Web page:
Welsfords first law of seamanship, "Keep the water out" starts back on the drawing board and is a factor in every stage of the build, and of course that also applies when she's sailing.

I’m also working on B#4.  Having several jobs on the go at once means that if one is waiting for the glue to set I have others to carry on with.
B#4 is the one at the after end of the cuddy, and the forward ends of the seats and of course the “off centercase. Its also the forward end of the ballast tank,  busy piece of work!
So I’ve put the seat supports on, the web across the bottom which supports the cockpit floor, the doublers on the edges of the opening and the laminated beam across the top that supports the after edge of the cuddy roof.
I was asked the other day why I bother putting doublers on the exposed edges of  the plywood where it overhangs,  easy,  not only is it stronger and better looking, but if you get thumped up against the edge of a piece if 6mm plywood it hurts, really hurts.  If that plywood is doubled up thicker its possible to put a nice rounded edge on it which will hurt somewhat less.
I’m a bit allergic to pain, try to avoid it where possible so a little bit of work at this stage is worth the effort.

Lots of clamps, that green thing on the bench behind is my Ryobi cordless nail gun, a huge timesaver for work like this but those pieces being held by clamps are too thin for the only length stainless steel nail I can get here so its spring clamps for those.

Here "tis with more bits on, these are the seat supports, angled slightly for comfort.  Note that the offcenterboard case forward end log goes on the starboard side so there is no doubler there for the seat front.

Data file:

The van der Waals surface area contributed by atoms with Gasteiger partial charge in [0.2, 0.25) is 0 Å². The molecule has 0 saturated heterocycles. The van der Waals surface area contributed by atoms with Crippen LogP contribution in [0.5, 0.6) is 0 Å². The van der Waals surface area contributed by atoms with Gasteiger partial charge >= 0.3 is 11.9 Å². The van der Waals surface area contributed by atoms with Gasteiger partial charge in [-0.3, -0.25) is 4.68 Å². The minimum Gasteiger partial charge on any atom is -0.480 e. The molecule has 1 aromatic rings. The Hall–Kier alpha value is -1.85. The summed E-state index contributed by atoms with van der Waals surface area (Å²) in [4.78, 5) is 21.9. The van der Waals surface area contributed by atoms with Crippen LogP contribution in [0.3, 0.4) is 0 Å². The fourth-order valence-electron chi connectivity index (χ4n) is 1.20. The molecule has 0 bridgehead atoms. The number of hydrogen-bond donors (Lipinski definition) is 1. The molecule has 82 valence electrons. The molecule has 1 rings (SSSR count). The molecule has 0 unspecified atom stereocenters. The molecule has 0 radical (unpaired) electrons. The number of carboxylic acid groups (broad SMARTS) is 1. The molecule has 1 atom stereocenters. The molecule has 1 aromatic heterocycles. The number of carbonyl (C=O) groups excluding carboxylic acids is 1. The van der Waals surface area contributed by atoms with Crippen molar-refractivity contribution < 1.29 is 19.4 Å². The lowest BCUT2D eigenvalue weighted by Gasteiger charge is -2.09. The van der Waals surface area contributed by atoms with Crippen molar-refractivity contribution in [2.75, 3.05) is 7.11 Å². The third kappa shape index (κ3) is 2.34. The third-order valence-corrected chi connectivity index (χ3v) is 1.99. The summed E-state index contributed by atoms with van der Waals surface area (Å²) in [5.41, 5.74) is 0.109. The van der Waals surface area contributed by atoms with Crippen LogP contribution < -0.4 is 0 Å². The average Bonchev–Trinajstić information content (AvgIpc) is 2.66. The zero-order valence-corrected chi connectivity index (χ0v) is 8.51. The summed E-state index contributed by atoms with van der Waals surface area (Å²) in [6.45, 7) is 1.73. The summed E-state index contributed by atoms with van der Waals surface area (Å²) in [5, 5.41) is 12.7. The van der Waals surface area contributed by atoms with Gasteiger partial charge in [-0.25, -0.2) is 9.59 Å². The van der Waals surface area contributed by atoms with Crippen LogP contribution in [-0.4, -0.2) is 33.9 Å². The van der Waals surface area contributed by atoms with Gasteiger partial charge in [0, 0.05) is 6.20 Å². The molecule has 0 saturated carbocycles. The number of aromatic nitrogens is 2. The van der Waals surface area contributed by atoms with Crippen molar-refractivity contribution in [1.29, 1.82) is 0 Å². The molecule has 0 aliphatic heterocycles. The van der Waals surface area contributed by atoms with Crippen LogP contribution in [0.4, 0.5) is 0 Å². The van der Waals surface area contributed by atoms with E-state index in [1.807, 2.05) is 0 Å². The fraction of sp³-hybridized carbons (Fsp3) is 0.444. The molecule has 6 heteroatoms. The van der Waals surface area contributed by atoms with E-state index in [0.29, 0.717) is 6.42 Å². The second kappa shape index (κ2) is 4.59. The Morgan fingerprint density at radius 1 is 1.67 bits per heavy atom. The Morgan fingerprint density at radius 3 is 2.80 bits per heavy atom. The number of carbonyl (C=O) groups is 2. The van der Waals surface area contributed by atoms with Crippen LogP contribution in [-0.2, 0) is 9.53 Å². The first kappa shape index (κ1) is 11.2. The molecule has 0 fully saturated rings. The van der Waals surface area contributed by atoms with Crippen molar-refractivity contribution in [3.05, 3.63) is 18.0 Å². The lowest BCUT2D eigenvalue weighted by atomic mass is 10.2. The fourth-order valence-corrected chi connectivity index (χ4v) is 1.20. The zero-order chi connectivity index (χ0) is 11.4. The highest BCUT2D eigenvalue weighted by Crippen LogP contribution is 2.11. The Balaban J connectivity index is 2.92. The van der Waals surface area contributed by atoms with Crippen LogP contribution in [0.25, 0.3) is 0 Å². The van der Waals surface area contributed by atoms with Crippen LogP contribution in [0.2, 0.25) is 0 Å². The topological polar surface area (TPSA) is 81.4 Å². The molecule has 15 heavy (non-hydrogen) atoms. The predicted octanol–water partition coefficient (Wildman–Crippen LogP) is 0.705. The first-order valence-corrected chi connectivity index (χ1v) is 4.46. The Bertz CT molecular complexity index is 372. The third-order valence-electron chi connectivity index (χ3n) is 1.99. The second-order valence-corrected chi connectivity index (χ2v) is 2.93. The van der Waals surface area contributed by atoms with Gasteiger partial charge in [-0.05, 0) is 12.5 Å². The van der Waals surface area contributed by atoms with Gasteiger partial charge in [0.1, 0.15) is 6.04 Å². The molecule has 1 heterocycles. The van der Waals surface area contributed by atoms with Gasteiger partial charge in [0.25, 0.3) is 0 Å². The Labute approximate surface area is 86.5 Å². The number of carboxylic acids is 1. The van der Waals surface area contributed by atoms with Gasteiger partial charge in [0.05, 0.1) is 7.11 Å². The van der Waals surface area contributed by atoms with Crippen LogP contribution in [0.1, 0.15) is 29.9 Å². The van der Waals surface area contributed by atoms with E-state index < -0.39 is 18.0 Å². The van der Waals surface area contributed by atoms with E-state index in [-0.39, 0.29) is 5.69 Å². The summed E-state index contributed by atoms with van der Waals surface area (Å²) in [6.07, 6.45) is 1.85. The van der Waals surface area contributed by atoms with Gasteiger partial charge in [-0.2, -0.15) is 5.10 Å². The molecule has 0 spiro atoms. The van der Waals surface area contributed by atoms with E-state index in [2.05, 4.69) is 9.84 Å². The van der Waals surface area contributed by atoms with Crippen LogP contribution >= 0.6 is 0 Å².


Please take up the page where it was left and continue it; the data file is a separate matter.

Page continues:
Tomorrow I’ll be marking out B#5, that will about use up the second sheet of 9mm plywood.  So far I’ve got through  ½ sheet of 6mm and have really only scraps of 9mm left from 2 sheets.  I’ve not done a bill of materials yet but it looks like 5 sheets each of 6mm and 9mm, that’s not counting the (off)centerboard and rudder blade, which may end up being made from fiberglassed plywood.  Lets see how I go when I get that far along.

Its been a nice day out there, not so cold that the epoxy wont cure, and pleasantly light in my little shop by the river.  More tomorrow, I’m looking forward to it.

Meanwhile, this evening  I’ve had my dinner and am sitting in my armchair with a hot cup of tea,  dog curled up by my feet, the river rocking the ship a little and I’m listening to  this extraordinary guitar music as I write and browse.

There are some nice little video clips on YouTube, little windows on summertime.
Sometimes its nice to sit and watch others enjoying the warm and sparkling waters.  Thanks guys for posting those, they're a delight to watch when the weather is as it is here in the Southern winter.

This blog is worth  watching, there is quite a lot of information in there on cruising in open boats. Good reading!

Here is a thought for the day. 

“Houses are but badly built boats so firmly aground that you cannot think of moving them. They are definitely inferior things, belonging to the vegetable not the animal world, rooted and stationary, incapable of gay transition.
The desire to build a house is the tired wish of a man content thenceforward with a single anchorage. The desire to build a boat is the desire of youth, unwilling yet to accept the idea of a final resting place…. When it comes, the desire to build a boat is one of those that cannot be resisted. It begins as a little cloud on a serene horizon. It ends by covering the whole sky, so that you can think of nothing else. You must build to regain your freedom.”

Arthur Ransome.